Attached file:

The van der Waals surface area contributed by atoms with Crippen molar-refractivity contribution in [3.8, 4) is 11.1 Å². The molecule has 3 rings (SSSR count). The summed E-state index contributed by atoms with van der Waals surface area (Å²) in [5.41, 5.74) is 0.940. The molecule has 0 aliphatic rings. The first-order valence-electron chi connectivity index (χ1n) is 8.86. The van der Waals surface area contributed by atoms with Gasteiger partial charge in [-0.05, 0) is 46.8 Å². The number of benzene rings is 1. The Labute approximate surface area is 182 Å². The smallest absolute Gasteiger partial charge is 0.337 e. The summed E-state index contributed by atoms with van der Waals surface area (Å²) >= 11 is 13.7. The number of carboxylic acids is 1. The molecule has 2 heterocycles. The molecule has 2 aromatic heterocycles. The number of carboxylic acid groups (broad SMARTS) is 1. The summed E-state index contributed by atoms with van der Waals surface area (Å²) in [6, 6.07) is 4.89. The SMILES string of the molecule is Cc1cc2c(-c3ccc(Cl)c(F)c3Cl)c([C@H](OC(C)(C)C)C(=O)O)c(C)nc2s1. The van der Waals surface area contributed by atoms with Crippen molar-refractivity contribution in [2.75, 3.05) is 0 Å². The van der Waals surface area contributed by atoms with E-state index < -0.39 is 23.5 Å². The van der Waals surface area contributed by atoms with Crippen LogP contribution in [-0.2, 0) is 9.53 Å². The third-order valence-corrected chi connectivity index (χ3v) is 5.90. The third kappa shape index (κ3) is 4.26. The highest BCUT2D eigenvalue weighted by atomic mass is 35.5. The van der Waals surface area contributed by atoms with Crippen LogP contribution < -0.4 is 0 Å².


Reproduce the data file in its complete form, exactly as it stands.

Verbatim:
The van der Waals surface area contributed by atoms with Crippen molar-refractivity contribution in [3.8, 4) is 11.1 Å². The molecule has 3 rings (SSSR count). The summed E-state index contributed by atoms with van der Waals surface area (Å²) in [5.41, 5.74) is 0.940. The molecule has 0 aliphatic rings. The first-order valence-electron chi connectivity index (χ1n) is 8.86. The van der Waals surface area contributed by atoms with Gasteiger partial charge in [-0.05, 0) is 46.8 Å². The number of benzene rings is 1. The Labute approximate surface area is 182 Å². The smallest absolute Gasteiger partial charge is 0.337 e. The summed E-state index contributed by atoms with van der Waals surface area (Å²) >= 11 is 13.7. The number of carboxylic acids is 1. The molecule has 2 heterocycles. The molecule has 2 aromatic heterocycles. The number of carboxylic acid groups (broad SMARTS) is 1. The summed E-state index contributed by atoms with van der Waals surface area (Å²) in [6, 6.07) is 4.89. The SMILES string of the molecule is Cc1cc2c(-c3ccc(Cl)c(F)c3Cl)c([C@H](OC(C)(C)C)C(=O)O)c(C)nc2s1. The van der Waals surface area contributed by atoms with Crippen molar-refractivity contribution in [2.75, 3.05) is 0 Å². The van der Waals surface area contributed by atoms with E-state index < -0.39 is 23.5 Å². The van der Waals surface area contributed by atoms with Crippen LogP contribution in [-0.2, 0) is 9.53 Å². The third-order valence-corrected chi connectivity index (χ3v) is 5.90. The third kappa shape index (κ3) is 4.26. The highest BCUT2D eigenvalue weighted by atomic mass is 35.5. The van der Waals surface area contributed by atoms with Crippen LogP contribution < -0.4 is 0 Å².